Operational Excellence

Project Management Reporting - How Much Detail is Enough?

by Brad Egeland, February 10, 2014

Moving forward with any type of work without enough detail is a scary endeavor.  I don’t like to go to the grocery store for my wife without first checking the list twice and asking questions before I ever get in the car.  Why?  Because I have such a big reputation for calling her 5-10 times from the grocery store and I want to change that reputation and appear like I can deliver the goods successfully. 

The same should hold true on the projects that we manage.  When we are done planning, we want to move into design and development with the scope well defined.  Because questions raised at that point can mean costly rework – not just a phone call home to your wife.  One frustrates your significant other.  The other frustrates a paying customer who has a say in the success or failure of the project you are managing. 

I think I can safely say that I have never – in 21 years of managing technical and creative projects – felt completely secure in the level of detail we have defined in the requirements that are documented for the effort.  I am not sure that any project manager has been ever – or should ever be – comfortable in the level of detail of their requirements.  But there is no question that at some point you have to say, “Ok, we are done with requirements, let’s move on.”

So, how do you know when requirements have been captured in enough detail?  How do you know that enough is enough?  How do you know that what your team and the customer have documented representing project requirements are going to result in a workable, usable end solution?  The answer is: you really don’t.  And nearly every project experiences some requirements shift or change during the engagement – sometimes resulting in change orders.

What I’ve found is that there are indeed a few questions you can ask – likely best done as a group meeting when you ‘think’ requirements are complete – that will help you figure out if you’re there yet…or if you’re even close.  Think of these as sort of a litmus test for your project requirements.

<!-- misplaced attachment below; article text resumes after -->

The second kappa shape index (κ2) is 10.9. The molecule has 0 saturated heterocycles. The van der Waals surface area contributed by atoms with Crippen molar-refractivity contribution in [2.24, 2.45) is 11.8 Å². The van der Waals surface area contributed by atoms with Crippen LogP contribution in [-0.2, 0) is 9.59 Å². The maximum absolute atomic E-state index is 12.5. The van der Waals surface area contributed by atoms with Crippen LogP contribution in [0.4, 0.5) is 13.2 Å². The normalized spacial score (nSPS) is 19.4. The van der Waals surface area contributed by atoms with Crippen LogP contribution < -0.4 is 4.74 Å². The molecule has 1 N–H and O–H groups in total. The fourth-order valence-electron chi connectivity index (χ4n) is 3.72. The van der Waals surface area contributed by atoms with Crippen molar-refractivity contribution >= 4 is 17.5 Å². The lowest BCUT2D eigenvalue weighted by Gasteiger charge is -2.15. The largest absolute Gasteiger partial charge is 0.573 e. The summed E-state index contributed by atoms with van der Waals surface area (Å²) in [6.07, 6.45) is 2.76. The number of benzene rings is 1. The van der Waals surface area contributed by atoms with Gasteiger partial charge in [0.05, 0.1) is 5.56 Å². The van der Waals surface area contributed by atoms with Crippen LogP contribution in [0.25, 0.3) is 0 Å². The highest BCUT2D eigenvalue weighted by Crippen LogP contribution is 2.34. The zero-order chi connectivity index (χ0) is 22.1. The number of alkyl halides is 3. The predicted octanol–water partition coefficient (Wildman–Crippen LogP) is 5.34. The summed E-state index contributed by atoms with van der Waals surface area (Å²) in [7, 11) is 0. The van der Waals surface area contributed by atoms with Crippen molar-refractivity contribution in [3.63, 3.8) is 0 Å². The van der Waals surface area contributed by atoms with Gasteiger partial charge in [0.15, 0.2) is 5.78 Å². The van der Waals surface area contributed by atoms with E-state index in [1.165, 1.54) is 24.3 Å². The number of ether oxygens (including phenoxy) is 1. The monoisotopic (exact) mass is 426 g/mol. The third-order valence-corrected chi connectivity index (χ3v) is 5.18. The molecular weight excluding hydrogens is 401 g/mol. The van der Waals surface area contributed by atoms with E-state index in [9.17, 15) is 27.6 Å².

Will my project’s requirements make sense to those shaping the solution?

Remember, these requirements are going to be handled by multiple individuals who are going to take them and develop a solution from them.  Think of them as the blueprint for your house.  Could you see yourself living in the final product?  Do you trust that they are complete enough to tell multiple individuals of slightly varying skill levels what to do based on the information they contain?  Centralize it and make it personal – ask those tough questions.

Do my project’s requirements help answer the question being asked?

As a whole, do these requirements answer the problem, question or issue of the project?  If the project is for a new customer relationship management system, do they tell you what is needed from the new solution?  Are key pieces missing? Will the proper customer data be captured by the new CRM system as a result of these requirements you have documented so far? Are knowledge gaps closed by utilizing these requirements?

Are my project’s requirements accurate?

Each requirement must accurately describe the functionality to be delivered. The reference for correctness is the source of the requirement, such as an actual customer or a higher-level system requirements specification. A software requirement that conflicts with a corresponding system requirement is not correct.

Can stakeholders understand my project’s requirements?

Show the documented requirements to all your stakeholders – or at least the key ones…your team, the customer, and a few others that have significant tie-in like the planned end users.  Get their buy-in.  Do the requirements make sense to them?  Granted, you and your team will be held accountable no matter what they say - and you’re the expert, not the customer.  However, getting feedback from them is still important and can potentially uncover some missing requirements.  You might hear, “What about the report that we need every week to report up to management.”  Yes, a report that executive management is expecting would be a bad thing to omit.


You could expand the requirements documentation phase out forever – no question about it.  There could always be more detail.  But you do have to move forward at some point and say enough is enough.  You aren’t being paid to continually document requirements – you are being tasked to deliver a product or project or some type of end solution.  So make sure your requirements answer these questions before moving on, and then proceed into the next phases of the project with confidence…and one eye on scope management at all times.  Because there is always the chance that you missed something – early detection will help mitigate some very damaging results in terms of dollars, timeframe and rework. 


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